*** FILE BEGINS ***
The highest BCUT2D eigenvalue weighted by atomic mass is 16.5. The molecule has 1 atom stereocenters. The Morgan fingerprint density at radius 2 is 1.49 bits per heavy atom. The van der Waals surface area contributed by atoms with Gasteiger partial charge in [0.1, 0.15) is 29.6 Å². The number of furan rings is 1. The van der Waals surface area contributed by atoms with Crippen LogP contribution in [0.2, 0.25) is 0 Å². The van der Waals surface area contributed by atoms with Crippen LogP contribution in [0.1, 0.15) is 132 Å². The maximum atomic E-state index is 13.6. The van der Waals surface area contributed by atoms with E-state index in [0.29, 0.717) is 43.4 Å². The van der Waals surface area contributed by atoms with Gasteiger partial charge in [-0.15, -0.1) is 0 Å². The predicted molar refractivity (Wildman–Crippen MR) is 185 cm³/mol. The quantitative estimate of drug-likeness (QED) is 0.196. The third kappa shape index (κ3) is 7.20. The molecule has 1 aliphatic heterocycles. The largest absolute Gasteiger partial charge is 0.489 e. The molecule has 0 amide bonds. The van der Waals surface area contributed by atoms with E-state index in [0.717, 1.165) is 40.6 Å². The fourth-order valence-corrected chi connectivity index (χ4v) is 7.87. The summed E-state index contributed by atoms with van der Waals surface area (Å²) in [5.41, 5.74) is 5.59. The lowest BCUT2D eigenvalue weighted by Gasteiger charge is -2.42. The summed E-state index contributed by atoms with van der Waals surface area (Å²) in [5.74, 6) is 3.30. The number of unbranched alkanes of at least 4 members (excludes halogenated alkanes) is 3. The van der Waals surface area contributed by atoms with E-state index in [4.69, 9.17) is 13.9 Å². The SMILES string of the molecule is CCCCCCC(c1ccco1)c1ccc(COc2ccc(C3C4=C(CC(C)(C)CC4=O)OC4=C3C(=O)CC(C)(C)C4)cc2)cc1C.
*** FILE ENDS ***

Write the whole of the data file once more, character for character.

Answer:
The highest BCUT2D eigenvalue weighted by atomic mass is 16.5. The molecule has 1 atom stereocenters. The Morgan fingerprint density at radius 2 is 1.49 bits per heavy atom. The van der Waals surface area contributed by atoms with Gasteiger partial charge in [0.1, 0.15) is 29.6 Å². The number of furan rings is 1. The van der Waals surface area contributed by atoms with Crippen LogP contribution in [0.2, 0.25) is 0 Å². The van der Waals surface area contributed by atoms with Crippen LogP contribution in [0.1, 0.15) is 132 Å². The maximum atomic E-state index is 13.6. The van der Waals surface area contributed by atoms with E-state index in [0.29, 0.717) is 43.4 Å². The van der Waals surface area contributed by atoms with Gasteiger partial charge in [-0.15, -0.1) is 0 Å². The predicted molar refractivity (Wildman–Crippen MR) is 185 cm³/mol. The quantitative estimate of drug-likeness (QED) is 0.196. The third kappa shape index (κ3) is 7.20. The molecule has 1 aliphatic heterocycles. The largest absolute Gasteiger partial charge is 0.489 e. The molecule has 0 amide bonds. The van der Waals surface area contributed by atoms with E-state index in [0.717, 1.165) is 40.6 Å². The fourth-order valence-corrected chi connectivity index (χ4v) is 7.87. The summed E-state index contributed by atoms with van der Waals surface area (Å²) in [5.41, 5.74) is 5.59. The lowest BCUT2D eigenvalue weighted by Gasteiger charge is -2.42. The summed E-state index contributed by atoms with van der Waals surface area (Å²) in [5.74, 6) is 3.30. The number of unbranched alkanes of at least 4 members (excludes halogenated alkanes) is 3. The van der Waals surface area contributed by atoms with E-state index in [4.69, 9.17) is 13.9 Å². The SMILES string of the molecule is CCCCCCC(c1ccco1)c1ccc(COc2ccc(C3C4=C(CC(C)(C)CC4=O)OC4=C3C(=O)CC(C)(C)C4)cc2)cc1C.